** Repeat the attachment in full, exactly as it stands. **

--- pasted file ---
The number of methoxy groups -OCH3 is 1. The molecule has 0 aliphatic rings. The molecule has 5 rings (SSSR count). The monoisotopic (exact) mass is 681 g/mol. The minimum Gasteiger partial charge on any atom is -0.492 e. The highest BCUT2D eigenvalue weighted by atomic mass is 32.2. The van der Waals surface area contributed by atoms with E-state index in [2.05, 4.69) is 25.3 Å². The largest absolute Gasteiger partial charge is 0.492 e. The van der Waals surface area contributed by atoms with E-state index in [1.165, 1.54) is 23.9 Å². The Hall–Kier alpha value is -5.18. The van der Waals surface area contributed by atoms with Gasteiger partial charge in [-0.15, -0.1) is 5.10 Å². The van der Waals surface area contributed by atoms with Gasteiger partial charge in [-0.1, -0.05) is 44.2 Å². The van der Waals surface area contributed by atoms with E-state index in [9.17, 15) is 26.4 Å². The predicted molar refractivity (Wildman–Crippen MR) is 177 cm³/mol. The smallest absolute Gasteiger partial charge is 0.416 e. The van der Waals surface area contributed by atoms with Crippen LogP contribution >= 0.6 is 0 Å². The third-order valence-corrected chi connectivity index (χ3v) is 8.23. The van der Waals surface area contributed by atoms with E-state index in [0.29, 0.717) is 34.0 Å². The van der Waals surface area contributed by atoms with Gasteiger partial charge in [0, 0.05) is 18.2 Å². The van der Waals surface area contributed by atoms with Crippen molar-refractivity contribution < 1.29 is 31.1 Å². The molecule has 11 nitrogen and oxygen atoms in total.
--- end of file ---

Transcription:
The number of methoxy groups -OCH3 is 1. The molecule has 0 aliphatic rings. The molecule has 5 rings (SSSR count). The monoisotopic (exact) mass is 681 g/mol. The minimum Gasteiger partial charge on any atom is -0.492 e. The highest BCUT2D eigenvalue weighted by atomic mass is 32.2. The van der Waals surface area contributed by atoms with E-state index in [2.05, 4.69) is 25.3 Å². The largest absolute Gasteiger partial charge is 0.492 e. The van der Waals surface area contributed by atoms with E-state index in [1.165, 1.54) is 23.9 Å². The Hall–Kier alpha value is -5.18. The van der Waals surface area contributed by atoms with Gasteiger partial charge in [-0.15, -0.1) is 5.10 Å². The van der Waals surface area contributed by atoms with Gasteiger partial charge in [-0.1, -0.05) is 44.2 Å². The van der Waals surface area contributed by atoms with E-state index in [9.17, 15) is 26.4 Å². The predicted molar refractivity (Wildman–Crippen MR) is 177 cm³/mol. The smallest absolute Gasteiger partial charge is 0.416 e. The van der Waals surface area contributed by atoms with Crippen LogP contribution >= 0.6 is 0 Å². The third-order valence-corrected chi connectivity index (χ3v) is 8.23. The van der Waals surface area contributed by atoms with E-state index in [0.29, 0.717) is 34.0 Å². The van der Waals surface area contributed by atoms with Gasteiger partial charge in [0, 0.05) is 18.2 Å². The van der Waals surface area contributed by atoms with Crippen molar-refractivity contribution < 1.29 is 31.1 Å². The molecule has 11 nitrogen and oxygen atoms in total.